The private insolvency situation in Germany has also continued to improve during 1st half- year 2012. During the first six months of the year, 65,581 German citizens filed for private insolvency. In comparison with the same period of the previous year, this corresponds to a drop of 4.7 percent (1st half-year 2011: 68,818 private insolvencies). This is the result of the current “Debt barometer 1st half-year 2012“ (status as at 3.9.2012) published by the financial information agency.
For the whole year 2012 Bürgel foresees up to 132,000 private insolvencies in Germany. “We are currently assuming that the private insolvencies in Germany will decrease for the second year running,“ is how Bürgel managing director Dr. Norbert Sellin explains the present figures.“ The euro crisis still has no influence on the private insolvencies in Germany. It is true that the consumers’ concern about a noticeable weakening of the eco- nomy has grown over the past few months. However, the scepticism also has its positive sides – the consumers are being more careful with their money and are refraining from making risky investments,” according to Dr. Sellin.
In an absolute comparison, the private insolvencies during the 1st half-year 2012 were most strongly distributed among the federal states of North Rhine-Westphalia (15,324 private insolvencies), Lower Saxony (8.534), Bavaria (7.363) and Baden-Wurttemberg (6,437).
The insolvency rate in the federal states – private insolvencies per 100,000 head of population – shows a differentiated picture with more private insolvencies in the north of Germany. According to this, most private insolvencies occurred in Bremen with 162 private insolvencies per 100,000 head of population. This is followed by Lower Saxony (108 private insolvencies per 100,000 head of population), Schleswig-Holstein (107) and Hamburg (99). The federal average during the 1st half-year 2012 amounted to 80 private insolvencies per 100,000 head of population. The lowest insolvency rate was recorded in Bavaria with 58 private insolvencies per 100,000 head of population. In addition, the federal states Baden-Wurttemberg (60 private insolvencies per 100,000 head of population), Hesse and Thuringia (72) and Saxony (76) were positioned below the federal average.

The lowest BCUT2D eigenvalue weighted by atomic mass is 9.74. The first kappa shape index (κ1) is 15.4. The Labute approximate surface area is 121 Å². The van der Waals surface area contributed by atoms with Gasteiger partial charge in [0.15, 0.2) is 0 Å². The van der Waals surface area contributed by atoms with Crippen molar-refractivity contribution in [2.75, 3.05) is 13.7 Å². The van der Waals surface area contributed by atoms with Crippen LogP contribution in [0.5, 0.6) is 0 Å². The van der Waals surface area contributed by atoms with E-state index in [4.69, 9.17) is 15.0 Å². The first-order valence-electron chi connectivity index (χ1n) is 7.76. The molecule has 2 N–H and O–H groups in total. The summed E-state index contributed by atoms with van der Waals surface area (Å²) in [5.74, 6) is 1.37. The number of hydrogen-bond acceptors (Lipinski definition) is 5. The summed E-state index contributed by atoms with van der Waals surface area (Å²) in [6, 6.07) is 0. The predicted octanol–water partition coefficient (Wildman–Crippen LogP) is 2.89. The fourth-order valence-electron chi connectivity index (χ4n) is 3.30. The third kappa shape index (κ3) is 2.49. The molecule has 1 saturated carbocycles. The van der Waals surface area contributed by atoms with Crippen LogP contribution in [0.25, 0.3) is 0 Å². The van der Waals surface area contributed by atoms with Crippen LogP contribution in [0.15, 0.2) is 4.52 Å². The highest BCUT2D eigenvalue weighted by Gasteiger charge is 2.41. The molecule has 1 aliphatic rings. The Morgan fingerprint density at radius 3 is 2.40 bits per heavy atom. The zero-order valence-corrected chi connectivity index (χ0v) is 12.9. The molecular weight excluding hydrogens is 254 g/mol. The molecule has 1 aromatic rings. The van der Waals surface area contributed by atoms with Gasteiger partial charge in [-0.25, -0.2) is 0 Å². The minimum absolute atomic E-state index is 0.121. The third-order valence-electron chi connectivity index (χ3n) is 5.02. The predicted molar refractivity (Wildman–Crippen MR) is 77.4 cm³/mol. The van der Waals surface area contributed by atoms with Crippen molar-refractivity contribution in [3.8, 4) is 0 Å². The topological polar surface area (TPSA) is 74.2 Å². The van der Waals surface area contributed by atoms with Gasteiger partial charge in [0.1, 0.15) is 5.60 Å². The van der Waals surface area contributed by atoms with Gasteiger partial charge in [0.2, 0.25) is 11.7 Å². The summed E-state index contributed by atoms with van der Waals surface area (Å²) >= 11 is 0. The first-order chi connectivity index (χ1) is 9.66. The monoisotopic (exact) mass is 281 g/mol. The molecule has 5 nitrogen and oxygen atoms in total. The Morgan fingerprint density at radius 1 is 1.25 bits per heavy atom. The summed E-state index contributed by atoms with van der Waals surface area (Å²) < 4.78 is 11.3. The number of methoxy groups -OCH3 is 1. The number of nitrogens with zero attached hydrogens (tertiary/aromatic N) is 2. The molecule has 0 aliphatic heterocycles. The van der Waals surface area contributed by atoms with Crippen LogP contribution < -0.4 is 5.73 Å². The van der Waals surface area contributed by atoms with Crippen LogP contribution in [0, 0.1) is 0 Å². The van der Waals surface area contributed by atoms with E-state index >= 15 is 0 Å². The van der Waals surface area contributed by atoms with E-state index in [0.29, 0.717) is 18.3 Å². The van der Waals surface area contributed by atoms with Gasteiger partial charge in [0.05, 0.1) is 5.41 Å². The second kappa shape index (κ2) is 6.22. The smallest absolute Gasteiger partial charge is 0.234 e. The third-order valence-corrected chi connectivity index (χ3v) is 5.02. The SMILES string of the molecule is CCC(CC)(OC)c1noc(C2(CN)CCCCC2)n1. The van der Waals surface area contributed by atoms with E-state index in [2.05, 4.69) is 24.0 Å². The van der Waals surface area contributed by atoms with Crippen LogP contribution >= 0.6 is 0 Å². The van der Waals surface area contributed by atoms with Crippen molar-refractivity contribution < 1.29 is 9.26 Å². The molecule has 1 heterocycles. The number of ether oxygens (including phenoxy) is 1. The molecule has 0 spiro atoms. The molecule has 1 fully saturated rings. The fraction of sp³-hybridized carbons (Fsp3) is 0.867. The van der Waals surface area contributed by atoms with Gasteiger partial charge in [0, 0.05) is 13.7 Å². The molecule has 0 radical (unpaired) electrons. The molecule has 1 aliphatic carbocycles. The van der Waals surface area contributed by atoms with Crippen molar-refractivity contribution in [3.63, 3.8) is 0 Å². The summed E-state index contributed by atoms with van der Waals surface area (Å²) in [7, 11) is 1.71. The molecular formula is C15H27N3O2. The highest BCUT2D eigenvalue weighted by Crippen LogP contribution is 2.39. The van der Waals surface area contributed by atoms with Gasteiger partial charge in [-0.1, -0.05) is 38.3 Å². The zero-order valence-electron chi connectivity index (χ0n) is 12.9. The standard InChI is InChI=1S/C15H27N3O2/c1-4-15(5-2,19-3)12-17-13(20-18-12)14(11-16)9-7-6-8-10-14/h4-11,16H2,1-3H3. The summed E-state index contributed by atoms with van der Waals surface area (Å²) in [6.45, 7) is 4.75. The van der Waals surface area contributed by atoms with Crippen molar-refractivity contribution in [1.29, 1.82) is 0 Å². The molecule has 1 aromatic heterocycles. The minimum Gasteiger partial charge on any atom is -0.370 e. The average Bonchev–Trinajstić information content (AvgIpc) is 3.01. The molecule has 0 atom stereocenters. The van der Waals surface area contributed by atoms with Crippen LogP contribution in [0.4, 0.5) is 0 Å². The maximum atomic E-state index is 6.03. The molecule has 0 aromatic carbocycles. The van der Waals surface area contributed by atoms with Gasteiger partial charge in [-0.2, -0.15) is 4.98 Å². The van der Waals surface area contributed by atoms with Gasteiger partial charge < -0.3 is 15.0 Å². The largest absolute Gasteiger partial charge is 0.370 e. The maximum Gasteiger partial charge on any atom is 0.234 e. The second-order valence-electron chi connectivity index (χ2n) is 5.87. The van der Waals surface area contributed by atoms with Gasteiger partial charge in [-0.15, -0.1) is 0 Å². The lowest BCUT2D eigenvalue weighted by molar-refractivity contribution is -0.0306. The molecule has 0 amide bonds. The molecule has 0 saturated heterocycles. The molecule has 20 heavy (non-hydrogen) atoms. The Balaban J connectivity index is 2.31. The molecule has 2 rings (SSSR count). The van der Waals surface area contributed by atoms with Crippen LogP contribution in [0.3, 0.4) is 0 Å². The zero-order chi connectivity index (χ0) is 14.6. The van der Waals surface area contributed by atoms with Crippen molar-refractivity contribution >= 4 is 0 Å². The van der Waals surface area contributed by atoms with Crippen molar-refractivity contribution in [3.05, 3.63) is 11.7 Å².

In the 1st half-year the private insolvency figures in all federal states decreased in compa- rison with the same period of the previous year. With 17.1 percent less consumer insolvencies, Bremen recorded the strongest decline throughout the Federal Republic. The values in Hamburg fell likewise at a two-figure rate (minus 16.3 percent) and Hesse (minus 11.7 percent).
However, the positive outlook is dampened by the rise in insolvency figures in the age-group of 18- to 25-year-old citizens. “We have observed rising case figures for the second year running in the group of young adults“ were Dr. Sellin’s comments on the current situation. The number of insolvencies in the age-group up to 25 years rose during the 1st half-year 2012 by 29.4 percent to 5,809 cases. With a plus of 33.9 percent the rise in the proportion of males in the observed age-group is greater than the proportion of females (plus 25.8 percent). The reasons for the insolvency in the age-group lies in particular in uneconomic household management, combined with a lack of experience in dealing with money. Income and consumer behaviour of those affected are often not compatible. Those concerned often invest large amounts in mobile telecommunications, electrical goods, cars and in hire purchase and credit card buying. Furthermore, the young adults have no or insufficient reserves in case of crisis. The debt amounts among young adults lies well below the federal average of just under 32,000 euro. In many cases debts even below a total of 10,000 euro are sufficient in this age-group to necessitate the filing of private insolvency.
In addition, 5,155 persons aged 60 years and over, filed for private insolvency during the 1st half-year 2012. In comparison with the same period of the previous year, this indicates a minimal decline by 0.3 percent. However, the case figures of seniors who have had to file for private insolvency has risen by 8.5 percent in comparison with the 1st half-year of 2010. The current evaluation shows that private insolvencies within the age-group 60 years and above, tend to be stable at a high level. “The income or pension of many senior citizens is no longer sufficient to cover costs, thus forcing them to declare private insolvency“ are the comments by Bürgel managing director Dr. Norbert Sellin on the current figures.
57,9 percent of all private insolvencies during the 1st half-year 2012 are allocated to men. This male dominance prevails in nearly all age-groups. The imbalance is particularly noticeable among the 36- to 45-year-old debtors with a male proportion of 61.3 percent. The only exception is in the group 18- to 25-year-olds. Here it was mostly women who filed for insolvency during the observed period with a debtor rate of 53.7 percent.
The main reasons for private insolvency continue to be unemployment, continuous low income, failed self-employment, unsettled property mortgages, separation and divorce.